In truth, compliance-based security rarely provides effective protection against determined attacks. This was clearly the case in the recent breaches of retailers Target, Neiman-Marcus, and Michaels Stores.
Compliance requirements like the Payment Card Industry (PCI) Data Security Standard (PCI/DSS) give the illusion of reasonable security. This is not to say that these requirements do not reduce risk -- because they certainly do. They are merely incomplete because they fail to provide flexibility or the means to adjust according to a company's true security needs. An effective information security program requires a framework that allows a company to adjust based upon both the risks faced by the company and the market vertical the company serves.
Security is simply another business risk like shareholder, market, and customer risk. Risk by its very nature is never black and white, but gray. In dealing with risk-based decisions, executives must look at the best information they can find and make the most reasonable decisions they can, given their current situations. This reasonableness is the cornerstone of not only business operations, but also Western case law, which is founded upon the "reasonable person" standard.
What that means in the context of enterprise IT is the answer to the question: Has the organization done what a reasonable person would do to protect sensitive information? Recent court decisions clearly demonstrate that simply meeting an industry-compliance requirement, like PCI, is insufficient in meeting the reasonableness standard. The courts want to know whether corporations have done what is reasonable for their companies or industries versus whether they have they simply met a compliance prerequisite.
The challenge for security professionals is how to bridge this gap. Is there a way to combine the flexibility of ISO 27000 with the stringent requirements of PCI? Many chief information security officers are faced with two competing directives: Adopt the ISO 27000 framework and improve PCI compliance. The former is designed as a security framework -- plan, do, check, and act -- based on the groundbreaking work by consultant and statistician W. Edwards Deming. It’s meant to be a constantly evolving and improving standard.
PCI, on the other hand, is actually a subset of ISO 27000 security controls focused on the credit card payment zone, generally defined as anywhere on a network credit card information traverses and/or is stored. The answer to connecting the two seems to lie in the origins of PCI. Since PCI started with ISO 27000 security controls, then why not simply cross-pollinate them with one another?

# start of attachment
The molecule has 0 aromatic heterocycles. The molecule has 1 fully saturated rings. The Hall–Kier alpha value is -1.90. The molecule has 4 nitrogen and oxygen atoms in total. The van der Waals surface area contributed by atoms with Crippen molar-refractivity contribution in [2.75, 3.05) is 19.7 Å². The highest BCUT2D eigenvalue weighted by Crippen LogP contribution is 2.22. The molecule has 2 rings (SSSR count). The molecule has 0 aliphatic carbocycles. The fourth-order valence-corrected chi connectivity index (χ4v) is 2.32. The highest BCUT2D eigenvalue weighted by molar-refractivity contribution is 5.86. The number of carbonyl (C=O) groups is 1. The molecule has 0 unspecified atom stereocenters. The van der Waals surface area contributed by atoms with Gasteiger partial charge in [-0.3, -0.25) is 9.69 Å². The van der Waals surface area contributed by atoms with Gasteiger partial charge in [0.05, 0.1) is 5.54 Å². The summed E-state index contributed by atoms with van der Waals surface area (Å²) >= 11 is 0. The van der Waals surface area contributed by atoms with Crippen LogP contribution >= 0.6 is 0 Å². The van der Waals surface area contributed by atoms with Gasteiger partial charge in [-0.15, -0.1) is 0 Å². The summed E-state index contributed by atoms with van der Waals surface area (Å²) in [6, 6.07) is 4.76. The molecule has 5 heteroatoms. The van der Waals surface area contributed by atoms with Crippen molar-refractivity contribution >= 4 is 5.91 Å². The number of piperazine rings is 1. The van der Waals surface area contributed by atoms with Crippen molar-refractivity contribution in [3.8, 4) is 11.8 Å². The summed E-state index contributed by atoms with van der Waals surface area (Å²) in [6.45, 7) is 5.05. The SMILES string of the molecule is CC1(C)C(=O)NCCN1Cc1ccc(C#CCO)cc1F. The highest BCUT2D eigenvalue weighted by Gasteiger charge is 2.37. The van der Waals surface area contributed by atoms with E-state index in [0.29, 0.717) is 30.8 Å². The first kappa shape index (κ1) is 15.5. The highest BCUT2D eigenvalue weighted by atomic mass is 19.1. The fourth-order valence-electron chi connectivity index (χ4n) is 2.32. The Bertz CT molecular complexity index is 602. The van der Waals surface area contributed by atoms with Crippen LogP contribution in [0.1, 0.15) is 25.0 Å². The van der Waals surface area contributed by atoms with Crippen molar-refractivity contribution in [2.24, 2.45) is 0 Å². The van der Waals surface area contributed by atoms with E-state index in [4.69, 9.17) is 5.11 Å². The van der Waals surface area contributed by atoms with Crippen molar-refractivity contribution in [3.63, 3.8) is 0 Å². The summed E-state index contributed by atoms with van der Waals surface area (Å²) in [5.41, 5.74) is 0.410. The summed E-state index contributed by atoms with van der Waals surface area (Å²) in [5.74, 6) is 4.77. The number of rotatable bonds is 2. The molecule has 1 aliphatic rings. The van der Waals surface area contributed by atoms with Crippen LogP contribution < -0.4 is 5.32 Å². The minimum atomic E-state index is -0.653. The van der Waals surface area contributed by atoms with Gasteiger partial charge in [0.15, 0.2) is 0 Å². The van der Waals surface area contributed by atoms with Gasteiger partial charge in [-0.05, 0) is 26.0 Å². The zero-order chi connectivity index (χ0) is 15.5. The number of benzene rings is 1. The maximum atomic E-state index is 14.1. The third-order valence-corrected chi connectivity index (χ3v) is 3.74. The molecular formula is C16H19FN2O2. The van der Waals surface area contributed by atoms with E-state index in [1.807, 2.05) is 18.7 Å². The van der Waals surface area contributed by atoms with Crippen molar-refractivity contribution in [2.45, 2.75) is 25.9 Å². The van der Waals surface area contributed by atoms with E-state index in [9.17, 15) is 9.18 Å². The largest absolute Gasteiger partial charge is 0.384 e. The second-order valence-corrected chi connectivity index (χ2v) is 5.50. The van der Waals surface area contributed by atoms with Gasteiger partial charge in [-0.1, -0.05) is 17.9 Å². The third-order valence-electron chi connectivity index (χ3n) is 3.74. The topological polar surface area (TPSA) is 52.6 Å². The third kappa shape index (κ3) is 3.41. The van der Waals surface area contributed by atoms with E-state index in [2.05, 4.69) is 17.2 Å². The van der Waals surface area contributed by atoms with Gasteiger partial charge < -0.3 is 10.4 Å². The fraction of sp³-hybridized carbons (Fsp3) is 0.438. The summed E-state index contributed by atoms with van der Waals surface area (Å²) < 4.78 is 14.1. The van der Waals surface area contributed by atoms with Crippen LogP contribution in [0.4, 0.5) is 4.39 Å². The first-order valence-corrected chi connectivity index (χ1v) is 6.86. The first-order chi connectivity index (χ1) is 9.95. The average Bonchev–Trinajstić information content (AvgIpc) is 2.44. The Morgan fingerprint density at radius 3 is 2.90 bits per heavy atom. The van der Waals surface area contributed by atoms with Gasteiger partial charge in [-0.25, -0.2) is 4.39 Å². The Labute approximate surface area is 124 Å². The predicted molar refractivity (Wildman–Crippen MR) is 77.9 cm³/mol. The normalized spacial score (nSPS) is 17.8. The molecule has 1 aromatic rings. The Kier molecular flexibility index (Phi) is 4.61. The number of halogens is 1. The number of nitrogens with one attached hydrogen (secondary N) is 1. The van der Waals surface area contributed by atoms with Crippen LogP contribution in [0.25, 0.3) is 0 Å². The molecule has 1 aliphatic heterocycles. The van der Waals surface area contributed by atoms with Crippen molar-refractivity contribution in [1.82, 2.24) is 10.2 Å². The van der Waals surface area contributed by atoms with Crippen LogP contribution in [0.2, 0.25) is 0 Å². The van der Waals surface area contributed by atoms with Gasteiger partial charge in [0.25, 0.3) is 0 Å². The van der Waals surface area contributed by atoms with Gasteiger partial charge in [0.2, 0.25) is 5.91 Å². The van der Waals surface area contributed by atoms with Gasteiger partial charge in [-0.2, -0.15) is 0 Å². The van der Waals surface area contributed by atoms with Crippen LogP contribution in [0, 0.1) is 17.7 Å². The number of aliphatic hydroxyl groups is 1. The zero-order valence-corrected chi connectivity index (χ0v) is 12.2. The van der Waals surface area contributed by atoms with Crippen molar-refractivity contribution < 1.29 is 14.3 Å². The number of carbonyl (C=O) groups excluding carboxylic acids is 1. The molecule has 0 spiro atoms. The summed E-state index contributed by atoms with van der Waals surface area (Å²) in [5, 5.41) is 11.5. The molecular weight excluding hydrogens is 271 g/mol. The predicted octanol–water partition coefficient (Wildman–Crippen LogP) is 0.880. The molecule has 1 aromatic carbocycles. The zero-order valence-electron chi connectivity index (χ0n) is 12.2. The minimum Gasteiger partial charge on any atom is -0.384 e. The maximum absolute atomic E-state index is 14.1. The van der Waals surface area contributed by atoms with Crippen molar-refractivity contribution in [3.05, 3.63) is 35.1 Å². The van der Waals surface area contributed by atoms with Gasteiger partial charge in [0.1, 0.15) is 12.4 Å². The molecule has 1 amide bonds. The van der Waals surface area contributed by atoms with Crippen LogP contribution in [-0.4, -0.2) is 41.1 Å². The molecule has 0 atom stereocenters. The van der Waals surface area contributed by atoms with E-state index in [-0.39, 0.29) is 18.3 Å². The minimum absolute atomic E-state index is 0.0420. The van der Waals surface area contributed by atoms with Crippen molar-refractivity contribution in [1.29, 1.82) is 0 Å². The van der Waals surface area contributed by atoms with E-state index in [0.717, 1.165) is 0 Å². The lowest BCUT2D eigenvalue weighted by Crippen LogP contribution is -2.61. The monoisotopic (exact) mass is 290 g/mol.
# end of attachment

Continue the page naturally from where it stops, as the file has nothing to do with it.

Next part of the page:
ISO 27000 breaks information security into ten areas of focus and labels them from four to fourteen. Each of these has multiple security controls that provide specific guidance to reduce an organization's risk profile. They include:
- Risk assessment
- Security policy
- Organization of information security
- Asset management
- Human resources security
- Physical and environmental security
- Communications and operations management
- Access control
- Information systems acquisition, development, and maintenance
- Information security incident management
- Business continuity management
PCI has two compliance sections: technology controls and administrative controls. While ISO 27000 does little in meeting PCI’s administrative requirements, it lines up very well with the technology controls that revolve around the PCI payment zone. Thus, the controls imposed on the network from ISO 27000 can also apply to those mandated by PCI. Simply add PCI as the eleventh category to the ISO 27000 framework (category 15) and cross-reference the requirements for items such as physical security, anti-virus, wireless usage, and software development with those of PCI.
This will allow an organization the flexibility of ISO 27000 and still meet the requirements of PCI. While not a perfect marriage, it should certainly improve your security stance.
Tom Bowers has 30 years of experience in the field of computer technology and information systems. He has served as the chief architect for information security structures and protections in numerous industries.